Stefan Gentz of Adobe on Industry 4.0
“We’re converging two groups together, they’ve got different metadata and attribute models, and they probably have different topic models and bookmaps versus DITA maps. And it’s a great time to make alignments when you’re going to be cleaning up and trying to reuse this across these different systems. One customer I worked with, there are three or four different mergers of different companies, and they did eventually, they chose to centralize on Tridion Docs. But they decided to maintain their existing content models because the marketing wasn’t really recombining new products, and so forth, they were still kind of siloed with their products, but they were able to have their own publishing DITA Open Toolkit chains and so forth. And it worked okay, but I wouldn’t want to try to reuse across the content.”
Chip Gettinger of RWS on replatforming
“There has been a real interest in, again in job posts, technical writer job posts that are looking for Markdown experience. Quite recently, in fact, I think within about the past year or so, the request for people having Markdown experience now exceeds that of DITA.”
Keith Schengili-Roberts of ditawriter.com on the techcomm job market
“Readers do care, even if they don’t know it, they don’t know it’s structured authoring. But again, it’s all about intuition. If someone wants to know how do I do something, they’re going to look automatically for numbered steps, procedures. And if you give them a paragraph, yeah, they’re going to be pretty angry.”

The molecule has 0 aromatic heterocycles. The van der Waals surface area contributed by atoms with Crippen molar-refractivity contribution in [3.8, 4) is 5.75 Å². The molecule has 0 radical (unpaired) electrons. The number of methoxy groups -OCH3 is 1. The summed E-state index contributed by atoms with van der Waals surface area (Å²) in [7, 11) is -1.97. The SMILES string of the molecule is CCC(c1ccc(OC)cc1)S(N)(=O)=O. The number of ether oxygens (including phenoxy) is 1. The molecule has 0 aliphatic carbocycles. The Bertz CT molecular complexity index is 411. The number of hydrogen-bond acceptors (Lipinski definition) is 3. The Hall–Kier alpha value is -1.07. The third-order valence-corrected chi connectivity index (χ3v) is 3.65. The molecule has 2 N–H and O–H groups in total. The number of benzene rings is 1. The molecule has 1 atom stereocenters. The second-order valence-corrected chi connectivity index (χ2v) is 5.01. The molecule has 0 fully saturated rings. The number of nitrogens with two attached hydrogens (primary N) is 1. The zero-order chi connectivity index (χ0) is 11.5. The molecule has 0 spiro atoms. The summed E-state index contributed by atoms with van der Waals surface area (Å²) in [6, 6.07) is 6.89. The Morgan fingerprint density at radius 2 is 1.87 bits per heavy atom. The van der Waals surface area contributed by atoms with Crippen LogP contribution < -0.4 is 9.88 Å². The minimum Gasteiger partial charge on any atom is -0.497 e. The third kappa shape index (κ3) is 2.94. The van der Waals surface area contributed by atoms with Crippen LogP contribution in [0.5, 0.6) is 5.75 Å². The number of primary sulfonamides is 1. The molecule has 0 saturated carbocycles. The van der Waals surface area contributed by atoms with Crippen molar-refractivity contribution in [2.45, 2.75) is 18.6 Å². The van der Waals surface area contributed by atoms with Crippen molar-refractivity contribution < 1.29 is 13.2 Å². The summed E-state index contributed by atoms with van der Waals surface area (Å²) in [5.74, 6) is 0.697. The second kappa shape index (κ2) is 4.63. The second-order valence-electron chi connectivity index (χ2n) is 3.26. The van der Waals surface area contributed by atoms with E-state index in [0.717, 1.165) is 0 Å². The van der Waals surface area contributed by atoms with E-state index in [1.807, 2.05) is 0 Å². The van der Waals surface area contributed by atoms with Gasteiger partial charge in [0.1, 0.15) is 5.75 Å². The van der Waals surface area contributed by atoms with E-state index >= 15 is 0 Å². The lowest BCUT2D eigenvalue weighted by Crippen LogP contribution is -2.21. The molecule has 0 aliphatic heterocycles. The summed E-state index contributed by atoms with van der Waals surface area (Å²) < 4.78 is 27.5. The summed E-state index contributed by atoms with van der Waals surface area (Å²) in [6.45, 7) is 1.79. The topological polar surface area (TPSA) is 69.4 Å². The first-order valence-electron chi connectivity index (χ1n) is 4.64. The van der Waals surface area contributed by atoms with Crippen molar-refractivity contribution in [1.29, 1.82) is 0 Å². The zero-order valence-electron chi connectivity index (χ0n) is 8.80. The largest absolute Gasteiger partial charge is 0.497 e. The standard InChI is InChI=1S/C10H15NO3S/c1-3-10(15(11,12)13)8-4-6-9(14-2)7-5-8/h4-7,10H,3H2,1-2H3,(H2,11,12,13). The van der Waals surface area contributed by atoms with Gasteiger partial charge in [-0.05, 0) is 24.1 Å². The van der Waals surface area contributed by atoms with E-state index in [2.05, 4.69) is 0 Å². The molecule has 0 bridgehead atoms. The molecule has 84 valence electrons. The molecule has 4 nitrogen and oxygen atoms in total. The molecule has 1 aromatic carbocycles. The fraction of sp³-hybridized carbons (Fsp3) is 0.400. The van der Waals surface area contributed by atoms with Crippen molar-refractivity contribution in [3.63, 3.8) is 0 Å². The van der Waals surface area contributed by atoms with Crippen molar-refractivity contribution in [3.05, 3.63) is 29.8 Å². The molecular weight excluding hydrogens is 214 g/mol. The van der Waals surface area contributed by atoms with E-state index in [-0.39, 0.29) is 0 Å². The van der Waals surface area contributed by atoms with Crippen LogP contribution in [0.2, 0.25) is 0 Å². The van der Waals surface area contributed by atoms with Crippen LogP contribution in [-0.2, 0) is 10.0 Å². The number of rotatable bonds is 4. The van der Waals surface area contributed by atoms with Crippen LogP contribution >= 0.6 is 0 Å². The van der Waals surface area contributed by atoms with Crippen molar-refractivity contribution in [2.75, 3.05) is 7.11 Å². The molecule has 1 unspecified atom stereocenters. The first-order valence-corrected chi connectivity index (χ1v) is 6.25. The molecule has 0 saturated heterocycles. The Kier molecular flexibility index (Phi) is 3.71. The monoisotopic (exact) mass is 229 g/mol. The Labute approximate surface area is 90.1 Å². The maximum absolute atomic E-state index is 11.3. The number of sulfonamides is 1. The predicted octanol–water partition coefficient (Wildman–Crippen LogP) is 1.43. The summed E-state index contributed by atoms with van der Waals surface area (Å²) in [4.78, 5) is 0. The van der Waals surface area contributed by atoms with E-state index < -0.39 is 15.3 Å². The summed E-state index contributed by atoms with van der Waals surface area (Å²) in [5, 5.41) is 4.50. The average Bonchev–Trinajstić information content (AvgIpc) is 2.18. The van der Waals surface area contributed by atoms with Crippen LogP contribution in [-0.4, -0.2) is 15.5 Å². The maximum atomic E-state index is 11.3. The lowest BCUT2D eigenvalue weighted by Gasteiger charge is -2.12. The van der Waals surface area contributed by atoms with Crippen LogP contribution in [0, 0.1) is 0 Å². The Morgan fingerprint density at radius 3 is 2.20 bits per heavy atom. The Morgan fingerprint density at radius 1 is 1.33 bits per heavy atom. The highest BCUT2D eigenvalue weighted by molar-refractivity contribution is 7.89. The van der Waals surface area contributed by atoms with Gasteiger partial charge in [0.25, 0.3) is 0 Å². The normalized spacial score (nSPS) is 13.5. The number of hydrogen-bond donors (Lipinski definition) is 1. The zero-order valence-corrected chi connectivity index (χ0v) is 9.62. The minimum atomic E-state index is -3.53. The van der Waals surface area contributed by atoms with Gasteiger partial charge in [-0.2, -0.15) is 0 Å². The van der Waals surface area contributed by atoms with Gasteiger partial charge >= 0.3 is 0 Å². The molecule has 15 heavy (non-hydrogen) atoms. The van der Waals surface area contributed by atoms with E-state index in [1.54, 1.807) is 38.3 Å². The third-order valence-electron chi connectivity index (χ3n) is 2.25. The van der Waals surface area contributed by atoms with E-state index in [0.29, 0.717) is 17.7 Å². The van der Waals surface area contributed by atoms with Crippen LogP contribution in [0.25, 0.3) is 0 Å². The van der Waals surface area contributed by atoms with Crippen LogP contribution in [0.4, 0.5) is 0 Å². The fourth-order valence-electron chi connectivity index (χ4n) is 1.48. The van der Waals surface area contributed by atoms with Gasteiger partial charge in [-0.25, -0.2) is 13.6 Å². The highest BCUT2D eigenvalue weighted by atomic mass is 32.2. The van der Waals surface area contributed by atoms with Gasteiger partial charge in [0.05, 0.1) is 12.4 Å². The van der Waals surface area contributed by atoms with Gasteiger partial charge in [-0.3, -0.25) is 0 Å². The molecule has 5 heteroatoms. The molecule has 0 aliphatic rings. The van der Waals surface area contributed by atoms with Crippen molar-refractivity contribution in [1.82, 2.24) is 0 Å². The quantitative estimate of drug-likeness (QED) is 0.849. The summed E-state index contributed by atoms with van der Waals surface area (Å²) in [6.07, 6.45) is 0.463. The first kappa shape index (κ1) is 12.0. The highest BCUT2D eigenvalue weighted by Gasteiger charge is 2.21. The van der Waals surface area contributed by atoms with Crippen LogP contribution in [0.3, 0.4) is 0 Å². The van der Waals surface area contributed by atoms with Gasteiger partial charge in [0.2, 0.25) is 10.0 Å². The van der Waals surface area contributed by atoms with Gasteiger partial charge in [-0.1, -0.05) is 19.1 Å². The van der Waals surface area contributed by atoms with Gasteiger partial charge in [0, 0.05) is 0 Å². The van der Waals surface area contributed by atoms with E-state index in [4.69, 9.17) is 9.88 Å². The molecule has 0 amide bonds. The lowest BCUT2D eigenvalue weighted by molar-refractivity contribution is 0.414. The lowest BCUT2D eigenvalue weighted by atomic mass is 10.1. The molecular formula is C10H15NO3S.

Jo Lam of Paligo on Misconceptions about structured content
“I think the biggest challenge [in moving to a headless CMS] is the content creation world. The content strategy world is not ready for that. And not because people don’t get it, it’s because they don’t even know what they don’t know. Most organizations are not mature enough in their content operations to really take advantage of a headless CMS. And so the danger becomes the tech. IT moves them there because they need it for their tech ecosystem. And then they’re given the keys. I’ve heard some people say they’re given the keys to a Lamborghini and they don’t even have their driver’s license yet.”
Carrie Hane of Sanity on What is a headless CMS?
Many thanks to our special guests, who shared all sorts of interesting ideas.
Who would you like to hear from in 2023? Tell us about your favorite content people in the comments.